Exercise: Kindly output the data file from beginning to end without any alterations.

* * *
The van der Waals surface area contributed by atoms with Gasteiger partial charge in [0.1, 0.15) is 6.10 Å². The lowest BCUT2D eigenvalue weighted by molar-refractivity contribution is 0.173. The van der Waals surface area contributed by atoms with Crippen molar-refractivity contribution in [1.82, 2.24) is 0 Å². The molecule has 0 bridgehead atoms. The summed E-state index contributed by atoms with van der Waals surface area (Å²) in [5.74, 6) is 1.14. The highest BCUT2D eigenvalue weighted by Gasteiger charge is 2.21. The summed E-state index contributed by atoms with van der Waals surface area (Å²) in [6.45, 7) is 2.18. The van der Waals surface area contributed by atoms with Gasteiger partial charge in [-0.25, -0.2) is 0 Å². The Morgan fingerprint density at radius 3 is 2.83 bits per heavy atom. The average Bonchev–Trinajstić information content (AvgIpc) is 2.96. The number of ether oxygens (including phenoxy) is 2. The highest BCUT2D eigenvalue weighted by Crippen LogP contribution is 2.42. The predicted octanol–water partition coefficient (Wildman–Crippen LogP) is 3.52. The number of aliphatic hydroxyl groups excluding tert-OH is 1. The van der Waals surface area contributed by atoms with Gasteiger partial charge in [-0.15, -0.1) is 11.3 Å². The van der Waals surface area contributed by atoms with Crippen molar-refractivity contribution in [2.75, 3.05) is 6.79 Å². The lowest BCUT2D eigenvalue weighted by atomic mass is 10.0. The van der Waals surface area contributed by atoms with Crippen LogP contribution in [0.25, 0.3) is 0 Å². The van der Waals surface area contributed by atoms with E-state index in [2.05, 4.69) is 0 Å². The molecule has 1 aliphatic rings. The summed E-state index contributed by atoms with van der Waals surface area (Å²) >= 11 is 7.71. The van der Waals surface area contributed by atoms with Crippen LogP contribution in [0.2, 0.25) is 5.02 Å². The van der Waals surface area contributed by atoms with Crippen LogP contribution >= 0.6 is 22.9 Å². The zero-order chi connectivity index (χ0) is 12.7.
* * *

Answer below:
The van der Waals surface area contributed by atoms with Gasteiger partial charge in [0.1, 0.15) is 6.10 Å². The lowest BCUT2D eigenvalue weighted by molar-refractivity contribution is 0.173. The van der Waals surface area contributed by atoms with Crippen molar-refractivity contribution in [1.82, 2.24) is 0 Å². The molecule has 0 bridgehead atoms. The summed E-state index contributed by atoms with van der Waals surface area (Å²) in [5.74, 6) is 1.14. The highest BCUT2D eigenvalue weighted by Gasteiger charge is 2.21. The summed E-state index contributed by atoms with van der Waals surface area (Å²) in [6.45, 7) is 2.18. The van der Waals surface area contributed by atoms with Gasteiger partial charge in [-0.25, -0.2) is 0 Å². The Morgan fingerprint density at radius 3 is 2.83 bits per heavy atom. The average Bonchev–Trinajstić information content (AvgIpc) is 2.96. The number of ether oxygens (including phenoxy) is 2. The highest BCUT2D eigenvalue weighted by Crippen LogP contribution is 2.42. The predicted octanol–water partition coefficient (Wildman–Crippen LogP) is 3.52. The number of aliphatic hydroxyl groups excluding tert-OH is 1. The van der Waals surface area contributed by atoms with Gasteiger partial charge in [-0.15, -0.1) is 11.3 Å². The van der Waals surface area contributed by atoms with Crippen molar-refractivity contribution in [2.75, 3.05) is 6.79 Å². The lowest BCUT2D eigenvalue weighted by atomic mass is 10.0. The van der Waals surface area contributed by atoms with Crippen LogP contribution in [0.25, 0.3) is 0 Å². The van der Waals surface area contributed by atoms with E-state index in [2.05, 4.69) is 0 Å². The molecule has 1 aliphatic rings. The summed E-state index contributed by atoms with van der Waals surface area (Å²) >= 11 is 7.71. The van der Waals surface area contributed by atoms with Crippen LogP contribution in [0.2, 0.25) is 5.02 Å². The van der Waals surface area contributed by atoms with Crippen LogP contribution >= 0.6 is 22.9 Å². The zero-order chi connectivity index (χ0) is 12.7.